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VINE VOICEon 9 January 2007
Really great art has the ability to leave you bereft. For instance when the Jam split up I was distraught. I was even more distraught when I heard the Style Council but the absence of that band( The Jam) from my life meant the future looked suddenly bleak. Of course I got over it, yet I still feel the same when certain things slip out of my life and I know I will never get that anticipation of re-joining them for new adventures. "Blackadder Goes Forth" got me like that and here's the rub, so did "Fools Fate".

I have followed the adventures, trials, tribulations and travels of royal assassin Fitz from the very first book "Assassins Apprentice" and though it sounds rather trite and shallow Fitz has become like a mate. I realise he's only a fictional character , that he doesn't in actual fact exist , but all the same I really , really care what happens to him. Fitz isn't perfect..he worries too much , he procrastinates and frets .In truth he needs to lighten up a bit but to me and no doubt countless other readers he is so beautifully drawn a character, as indeed are most the characters in Robin Hobbs books , that he could be real . We suffer with him, understand his frustrations and fears and revel in his rare moments of freedom and joy. In short we empathise.

Which is why , despite being completely bereft at reaching the conclusion of that last of the six books featuring Fitz Chivalry I was oddly moved and almost surreptitiously happy that he achieves some measure of peace and contentment at the end of his eventful journey throughout the "Six Duchies". The last volume is wonderfully written as always, with hugely satisfying plot strands alluding to events and characters from previous books while maintaining an insistent and mesmerising momentum to the proceedings that tie everything together.

Of course I can always read the books again and undoubtedly will do and will enjoy them immensely as I did on first reading them. But there is nothing like acquainting yourself with something for the first time and relishing each delicious encounter between Fitz and the Fool, Chade etc afresh. A superb series of books with a fittingly ambitious and emotionally satisfying conclusion. A fantasy trilogy which though it lacks "Lord of the Rings" epic scale is every bit as good and should be adapted for the cinema if someone in film land has their head screwed on ....So that's a no then .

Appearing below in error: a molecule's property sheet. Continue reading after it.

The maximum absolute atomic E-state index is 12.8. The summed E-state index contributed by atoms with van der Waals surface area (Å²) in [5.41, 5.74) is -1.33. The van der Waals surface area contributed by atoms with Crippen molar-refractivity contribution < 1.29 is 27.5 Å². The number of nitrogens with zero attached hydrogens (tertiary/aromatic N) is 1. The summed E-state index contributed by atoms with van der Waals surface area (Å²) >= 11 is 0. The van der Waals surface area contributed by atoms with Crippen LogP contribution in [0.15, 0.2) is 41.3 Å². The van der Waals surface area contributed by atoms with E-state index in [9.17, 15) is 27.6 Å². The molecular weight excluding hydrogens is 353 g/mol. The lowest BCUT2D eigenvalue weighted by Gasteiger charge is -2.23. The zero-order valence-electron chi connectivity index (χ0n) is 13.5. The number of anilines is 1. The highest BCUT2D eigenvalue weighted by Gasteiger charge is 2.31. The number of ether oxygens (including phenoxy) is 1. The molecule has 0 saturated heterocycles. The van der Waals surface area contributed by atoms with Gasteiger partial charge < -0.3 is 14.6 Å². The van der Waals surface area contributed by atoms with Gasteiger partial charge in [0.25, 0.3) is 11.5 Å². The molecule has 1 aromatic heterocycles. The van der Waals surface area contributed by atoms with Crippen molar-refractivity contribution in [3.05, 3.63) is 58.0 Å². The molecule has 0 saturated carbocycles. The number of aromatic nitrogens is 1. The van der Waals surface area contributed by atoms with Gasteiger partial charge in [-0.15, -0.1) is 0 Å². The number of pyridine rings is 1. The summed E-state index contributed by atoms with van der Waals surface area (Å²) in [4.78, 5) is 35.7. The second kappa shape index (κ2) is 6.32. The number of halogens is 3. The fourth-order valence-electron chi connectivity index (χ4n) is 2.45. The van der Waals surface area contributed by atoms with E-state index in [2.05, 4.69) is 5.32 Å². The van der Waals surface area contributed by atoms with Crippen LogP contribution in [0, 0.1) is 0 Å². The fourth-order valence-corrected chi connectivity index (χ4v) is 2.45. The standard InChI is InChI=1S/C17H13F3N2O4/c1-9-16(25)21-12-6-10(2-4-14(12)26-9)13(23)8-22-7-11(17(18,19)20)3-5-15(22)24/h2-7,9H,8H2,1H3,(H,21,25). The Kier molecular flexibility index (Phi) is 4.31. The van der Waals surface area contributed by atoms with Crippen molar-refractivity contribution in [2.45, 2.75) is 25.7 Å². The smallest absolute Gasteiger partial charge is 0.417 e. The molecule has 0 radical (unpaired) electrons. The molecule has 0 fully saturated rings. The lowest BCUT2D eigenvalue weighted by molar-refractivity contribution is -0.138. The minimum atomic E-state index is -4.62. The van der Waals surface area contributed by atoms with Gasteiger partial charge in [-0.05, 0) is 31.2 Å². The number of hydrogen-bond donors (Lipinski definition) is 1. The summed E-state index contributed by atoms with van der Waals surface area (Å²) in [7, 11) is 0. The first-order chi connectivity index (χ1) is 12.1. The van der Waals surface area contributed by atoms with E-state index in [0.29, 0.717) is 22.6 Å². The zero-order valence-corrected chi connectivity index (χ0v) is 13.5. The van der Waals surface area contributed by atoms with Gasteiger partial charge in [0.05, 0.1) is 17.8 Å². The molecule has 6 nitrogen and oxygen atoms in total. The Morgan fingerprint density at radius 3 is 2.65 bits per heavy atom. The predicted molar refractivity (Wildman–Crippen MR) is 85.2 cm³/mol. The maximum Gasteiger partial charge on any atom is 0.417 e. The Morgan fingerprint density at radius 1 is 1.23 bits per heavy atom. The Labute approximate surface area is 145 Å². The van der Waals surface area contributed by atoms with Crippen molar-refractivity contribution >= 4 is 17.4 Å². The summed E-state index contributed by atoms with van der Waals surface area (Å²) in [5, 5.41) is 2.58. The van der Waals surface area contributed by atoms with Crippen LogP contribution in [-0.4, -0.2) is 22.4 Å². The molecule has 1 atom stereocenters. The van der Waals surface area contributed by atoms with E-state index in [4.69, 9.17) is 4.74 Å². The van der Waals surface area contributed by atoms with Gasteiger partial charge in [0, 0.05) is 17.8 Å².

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on 9 February 2014
I have read the Farseer trilogy, the Liveship Traders trilogy, the Tawny Man trilogy and have just finished the first Rain Wilds Chronicles book. To say I'm a bit of a Hobb fanatic would be fairly apt.

Fool's Errand is an incredibly well-written book that demonstrates just how much of a genius Hobb is. Little bits mentioned in the first two trilogies are used prominently throughout the Tawny Man trilogy and really make you see just how clever she has been in setting this world up. Fool's Errand follows Fitz once more, 15 years on from his previous adventures during The Red Ship Wars. Now living as a recluse in the countryside with his wolf and foster-son, Fitz is soon, unwillingly, forced back into service for the crown.

Characters of old return and new ones enter the story, setting themselves up to be some of the most memorable characters of the series. One aspect this book has that the ones before it didn't is the ability to hit you hard with emotion. Can be a tear-jerker at times just as much as it can make you smile.

To anyone who has read the previous Hobb trilogies I am shocked you read this review. You should know enough to just click buy and enjoy your purchase. To those who haven't, you really do need to read the books that came before it (even the Liveship traders) as Hobb crosses the series over during the Tawny Man trilogy.
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TOP 500 REVIEWERon 26 June 2014
We are now 15 years on from the events of the Assassin's trilogy, and Fitz has removed himself from the political intrigue of court for a simple life with Nighteyes and an adopted son (or so he thinks!). Now known as Tom, his life seems a million miles away from Buckkeep, but of course it was never going to last, and he is dragged right back into the mainstream of things by his friend the Fool, whose character develops by the page, though you are never sure of who, or what, he (or she) actually is.
Another great start to this trilogy, developing characters and storylines from earlier books, and Hobb draws you right back in to her fantasy/historical world within the first few pages.
It's a long time since I have enjoyed a series so much
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on 3 June 2015
Fitz is one of my favourite characters in literature, I feel like I've watched him grow up from a boy, and I am madly in love with Nighteyes. I enjoyed this gripping book, Robin Hobb still gives good story, but I just didn't think it was as good as the first three books. Come to think of it, none of the Fitz books, although worthy reads, were ever as good as the original Assassin's Apprentice. Still, I will continue with the next two books in this trilogy, as I am not ready to let Fitz go yet. I want to get onto the new trilogy Hobb is writing about Fitz, so that I can see what he's like when he's the same age as me!